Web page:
ACN 6355 502
-- Human Judgment and Decision Making -- SPRING, 2011
Instructor Contact Information
Richardson Campus, GR 4.204, Tuesdays, 7:00PM – 9:45PM
William K. Spence, Ph.D. 214-704-7330 [email protected]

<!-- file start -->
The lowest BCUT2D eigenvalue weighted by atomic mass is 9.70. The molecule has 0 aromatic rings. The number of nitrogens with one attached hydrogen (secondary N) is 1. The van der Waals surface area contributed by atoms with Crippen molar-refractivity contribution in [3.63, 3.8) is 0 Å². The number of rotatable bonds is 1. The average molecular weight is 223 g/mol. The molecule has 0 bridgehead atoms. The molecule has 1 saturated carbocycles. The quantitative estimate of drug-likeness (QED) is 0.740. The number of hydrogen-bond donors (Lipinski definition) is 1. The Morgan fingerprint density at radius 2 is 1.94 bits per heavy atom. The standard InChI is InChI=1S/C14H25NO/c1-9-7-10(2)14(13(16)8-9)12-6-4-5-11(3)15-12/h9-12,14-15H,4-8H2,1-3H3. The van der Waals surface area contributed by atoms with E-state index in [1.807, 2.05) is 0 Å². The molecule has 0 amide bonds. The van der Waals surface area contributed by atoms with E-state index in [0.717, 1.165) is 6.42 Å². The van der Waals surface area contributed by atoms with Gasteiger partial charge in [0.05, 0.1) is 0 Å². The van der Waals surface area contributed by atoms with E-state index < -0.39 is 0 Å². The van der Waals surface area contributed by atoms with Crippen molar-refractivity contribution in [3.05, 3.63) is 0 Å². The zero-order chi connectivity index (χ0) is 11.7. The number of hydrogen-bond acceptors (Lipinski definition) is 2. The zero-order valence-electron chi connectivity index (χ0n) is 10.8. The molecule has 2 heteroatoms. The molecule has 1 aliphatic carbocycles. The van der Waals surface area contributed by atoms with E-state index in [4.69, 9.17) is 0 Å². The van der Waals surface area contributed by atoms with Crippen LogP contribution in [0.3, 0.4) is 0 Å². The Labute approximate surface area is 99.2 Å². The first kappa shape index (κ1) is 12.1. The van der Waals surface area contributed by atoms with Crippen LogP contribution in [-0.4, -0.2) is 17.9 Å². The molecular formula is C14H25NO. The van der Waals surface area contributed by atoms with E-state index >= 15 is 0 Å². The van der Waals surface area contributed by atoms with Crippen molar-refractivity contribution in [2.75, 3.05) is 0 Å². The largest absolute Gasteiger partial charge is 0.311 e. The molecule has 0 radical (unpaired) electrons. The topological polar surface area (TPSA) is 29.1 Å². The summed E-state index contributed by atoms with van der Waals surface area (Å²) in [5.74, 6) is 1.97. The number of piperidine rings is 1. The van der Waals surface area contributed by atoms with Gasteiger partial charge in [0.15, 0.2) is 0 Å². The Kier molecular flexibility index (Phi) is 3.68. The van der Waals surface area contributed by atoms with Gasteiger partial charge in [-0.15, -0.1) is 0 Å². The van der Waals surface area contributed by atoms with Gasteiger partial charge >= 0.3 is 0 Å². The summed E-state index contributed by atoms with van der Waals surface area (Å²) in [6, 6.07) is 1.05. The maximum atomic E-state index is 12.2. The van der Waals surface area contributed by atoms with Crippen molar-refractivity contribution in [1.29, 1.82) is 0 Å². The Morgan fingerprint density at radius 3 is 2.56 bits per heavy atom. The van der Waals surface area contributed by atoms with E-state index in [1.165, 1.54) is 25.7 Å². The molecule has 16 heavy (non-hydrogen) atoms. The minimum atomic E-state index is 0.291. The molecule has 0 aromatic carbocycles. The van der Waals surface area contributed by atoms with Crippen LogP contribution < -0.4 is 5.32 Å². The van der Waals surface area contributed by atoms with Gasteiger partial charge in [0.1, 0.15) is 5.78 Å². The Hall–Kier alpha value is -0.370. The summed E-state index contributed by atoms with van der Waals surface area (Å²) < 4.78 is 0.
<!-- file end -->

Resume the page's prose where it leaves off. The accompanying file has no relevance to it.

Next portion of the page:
Office hours: Call or email to schedule __________________________________________________________________________________________________________ Prerequisites: None Course Description: This course deals with human inferences, judgments, decisions, and the processes by which we arrive at them. It will focus on the fact that our social judgments are not based on the laws of probability and chance, but on other cognitive processes that may have shortcomings in important inferential tasks. We will also see that these processes, while imperfect, are ecologically efficient, systematic, and importantly, predictable. Research in the field of judgments and decisions attracts the attention of an important audience; lawyers, advertisers, doctors, businessmen, politicians, and others who see applications as diverse as devising legal arguments; choosing corporate strategies; recommending medical treatment; campaign strategies; and even in conducting foreign affairs. The issues need not be so lofty. People make simple judgments and evaluations of us that impact both our personal and business success. The strategies used to make these decisions are the same strategies the lay scientist uses when assessing the larger, ostensibly more important issues: e.g., who should be president? What career should I pursue? Which car should I buy? What kind of house should I buy? Who should I marry? We will study the various heuristics and strategies commonly used to make judgments and decisions of this type. Student Learning Objectives: After completing the course, students should be able to: 1.1 Identify and describe five major needs that influence how and why judgments and decisions are made. 1.2 Understand why each need must be met and how it fits into the hierarchical need theory model. 1.3 Be able to give both historical and contemporary examples of how these needs have, and continue to, influence decisions that are not obviously related to the need. 2.1 List and describe the major heuristics as identified in the current scientific literature on Judgments and Decisions. 2.2 Explain why heuristics are necessary for survival and why they are related to our fundamental needs. 3.1 Describe the macro function of each heuristic, the components of each, and the variations in which they are manifested. Be able to give examples of each. 4.1 Understand a few basic statistical techniques used to confirm or reject the results of intuitive judgments (this is not a statistics class but a few fundamental theorems will be used). 5.1 Understand the application of Bayes theorem and demonstrate, for example, how it can be used it to validate or reject a simple medical diagnosis when presented with probabilities of specific conditions. 5.2 Understand how to apply a cursory correlation analysis (i.e., without using a calculator) using a two component matrix; e.g., Brain Tumor vs. Dizziness, etc. 6.1 Understand how and why issues of complexity may (negatively) affect the validity of certain types of judgments and decisions. 6.2 Understand and be able to articulate the inherent weakness and problems that arise when relying only on judgmental heuristics in today’s data-rich environment. 6.3 Internalize the importance of using objective, concrete data when making decisions that may have significant consequences. Required Textbook and Materials: Plous, Scott. (1993). The Psychology of Judgment and Decision Making. McGraw-Hill, Inc. Reading assignments will be posted on: www.UTDJD.com Handout: William K. Spence. Judgments and Decisions: Nature or Nurture?” Will be available on www.UTDJD.com Additional reading: Chapters 2 & 5 in Maslow, Abraham H. (1987). Motivation and Personality. Harper and Row, Publishers, Inc. NY. Most students should be familiar with these concepts. Other: Each student will choose a different historical journal, diary, book, or review of historical events from those listed on www.UTDJD.com. Each student will give the class a short summary report at regular intervals and a short written summary will be required at the end of the semester. Note: These books were written for public consumption but are factual and document conditions, events, survival strategies, etc., experienced in historically significant periods prior to 1920. They illustrate, as historical reality, how decisions were made under various survival conditions that few of us have ever imagined Exams and Assignments: Exams and quizzes: There will be four short quizzes, two before, and two after, the midterm exam. Material tested will be cumulative throughout the course. Papers: One short presentation will be required (see other, above). Attendance: Students must sign-in on the attendance sheets at class and discussion sessions. Attendance is a significant part of the class participation points that are part of your grade. Grading Policy Grading is based on a set of a priori criteria: 90% correct for A’s, 80% for B’s, 70% for C’s, and 60% for D’s. Overall grades will be based on the total number of points earned during the semester. Grading: Quizzes 20 points (4 @ 5 points each) Mid -term exam 30 points. Class participation 10 points Final exam 33 points Book (historical) 07 points : Oral + written reports Course & Instructor Policies Make-up exams will be given only under exceptional circumstances. If you find you are able to take a major exam at the scheduled time and have a legitimate and compelling reason for missing the exam, notify the instructor as soon as possible to reschedule. Quizzes will not be rescheduled. It is the student's responsibility to make sure that an exam is made up within one week of the scheduled time. Attendance will be a significant component of class participation.